7 Cover Letter Blunders
A perfect resume is often ruined by a poorly planned cover letter. Whether you are adding your cover letter to your application to meet submission guidelines or you simply want to show that you are committed to getting the job, make sure that you avoid making these seven cover letter blunders.
Incorrect Company Name
Although you are probably applying to a number of different jobs in your search, you don't have to share this information with recruiters. The most common way that job seekers divulge this information accidentally is by putting the wrong company name or position on their cover letters, or forgetting to change it when they use the cover letter for the next application.
The absolute maximum length for a cover letter, including the headings should be a page. Typically, it should be shorter.
The purpose of the cover letter is to identify your skills and explain how your previous work experience is applicable to the desired position. Simply restating all of the facts on your resume, without going into an explanation of why your skills and experiences are important, defeats the purpose of having a cover letter at all.
Another primary goal of your cover letter should be to identify the strengths that make you the best candidate for the position. Talking about your weaknesses is not only a complete waste of space, but also counterproductive to the goal of getting the interview. While "what are your greatest weaknesses?" is a common interview question, don't provide this information without being asked!
Excessive overuse of the words "I", "me" or "my" can make you sound conceited - or suggest that you're the victim of a limited vocabulary. Furthermore, repeating any word too often reflects poor writing abilities. Yes, the cover letter is ultimately about you and your accomplishments, but you have to find a way of saying "I'm the best" without actually saying it.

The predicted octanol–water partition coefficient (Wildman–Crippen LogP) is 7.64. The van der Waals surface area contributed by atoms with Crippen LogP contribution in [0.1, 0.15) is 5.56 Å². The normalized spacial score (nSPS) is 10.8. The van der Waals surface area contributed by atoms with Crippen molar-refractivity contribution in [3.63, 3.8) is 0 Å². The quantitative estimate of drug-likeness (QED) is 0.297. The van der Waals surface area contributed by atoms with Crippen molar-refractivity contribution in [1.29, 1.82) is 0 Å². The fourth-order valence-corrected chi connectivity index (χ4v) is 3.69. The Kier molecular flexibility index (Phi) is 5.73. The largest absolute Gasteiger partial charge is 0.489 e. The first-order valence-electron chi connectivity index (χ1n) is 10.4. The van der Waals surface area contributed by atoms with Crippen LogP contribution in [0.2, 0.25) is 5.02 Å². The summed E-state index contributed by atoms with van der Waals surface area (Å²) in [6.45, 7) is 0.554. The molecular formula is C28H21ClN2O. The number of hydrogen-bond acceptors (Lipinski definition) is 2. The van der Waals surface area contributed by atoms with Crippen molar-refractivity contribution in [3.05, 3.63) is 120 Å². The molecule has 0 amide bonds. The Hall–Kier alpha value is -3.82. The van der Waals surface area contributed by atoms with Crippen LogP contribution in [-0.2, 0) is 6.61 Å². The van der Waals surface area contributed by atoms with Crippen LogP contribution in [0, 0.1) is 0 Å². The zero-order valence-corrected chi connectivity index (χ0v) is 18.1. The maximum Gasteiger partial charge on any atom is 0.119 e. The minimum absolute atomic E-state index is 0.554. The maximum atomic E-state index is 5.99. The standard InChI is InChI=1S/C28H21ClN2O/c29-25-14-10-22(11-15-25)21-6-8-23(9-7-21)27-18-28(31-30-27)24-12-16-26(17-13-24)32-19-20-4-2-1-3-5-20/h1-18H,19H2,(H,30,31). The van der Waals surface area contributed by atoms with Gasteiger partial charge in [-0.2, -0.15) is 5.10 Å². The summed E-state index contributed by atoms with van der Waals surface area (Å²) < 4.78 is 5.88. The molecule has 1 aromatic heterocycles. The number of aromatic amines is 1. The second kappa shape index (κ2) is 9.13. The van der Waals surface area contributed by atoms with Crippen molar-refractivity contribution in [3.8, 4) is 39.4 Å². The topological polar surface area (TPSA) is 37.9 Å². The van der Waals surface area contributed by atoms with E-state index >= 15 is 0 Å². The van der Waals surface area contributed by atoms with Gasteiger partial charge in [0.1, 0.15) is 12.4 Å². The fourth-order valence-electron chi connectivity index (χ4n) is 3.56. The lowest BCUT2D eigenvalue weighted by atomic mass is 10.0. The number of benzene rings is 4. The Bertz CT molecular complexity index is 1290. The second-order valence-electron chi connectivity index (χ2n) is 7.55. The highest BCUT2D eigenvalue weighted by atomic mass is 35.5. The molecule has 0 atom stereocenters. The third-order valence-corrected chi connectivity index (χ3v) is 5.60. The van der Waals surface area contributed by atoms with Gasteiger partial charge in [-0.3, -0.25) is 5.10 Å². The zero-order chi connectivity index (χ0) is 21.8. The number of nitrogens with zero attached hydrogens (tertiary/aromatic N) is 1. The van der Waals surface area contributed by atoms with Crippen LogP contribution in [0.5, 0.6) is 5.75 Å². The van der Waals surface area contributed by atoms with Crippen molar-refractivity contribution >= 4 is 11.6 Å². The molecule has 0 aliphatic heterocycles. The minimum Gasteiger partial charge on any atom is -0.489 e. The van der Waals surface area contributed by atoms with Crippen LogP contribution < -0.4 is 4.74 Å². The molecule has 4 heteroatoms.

Adding Unnecessary Information
Focus on how your qualifications are relevant to the role you are applying for. If you are applying for an accounting position, the fact that you have run a marathon should not be a prime focal point, although such a personal accomplishment may be worth mentioning.
Spelling And Grammar Mistakes
The obvious criteria that apply to professional emails, school exams and resumes are all important when constructing the cover letter. Spelling and grammar problems are a key issue that can make it look like you did not put in the required time to check over your application.
The Bottom Line
Do not assume that an impressive cover letter can serve as a substitute for a poorly written resume. Both resume and cover letter blunders must be avoided in order to proceed to the interview stage of the hiring process.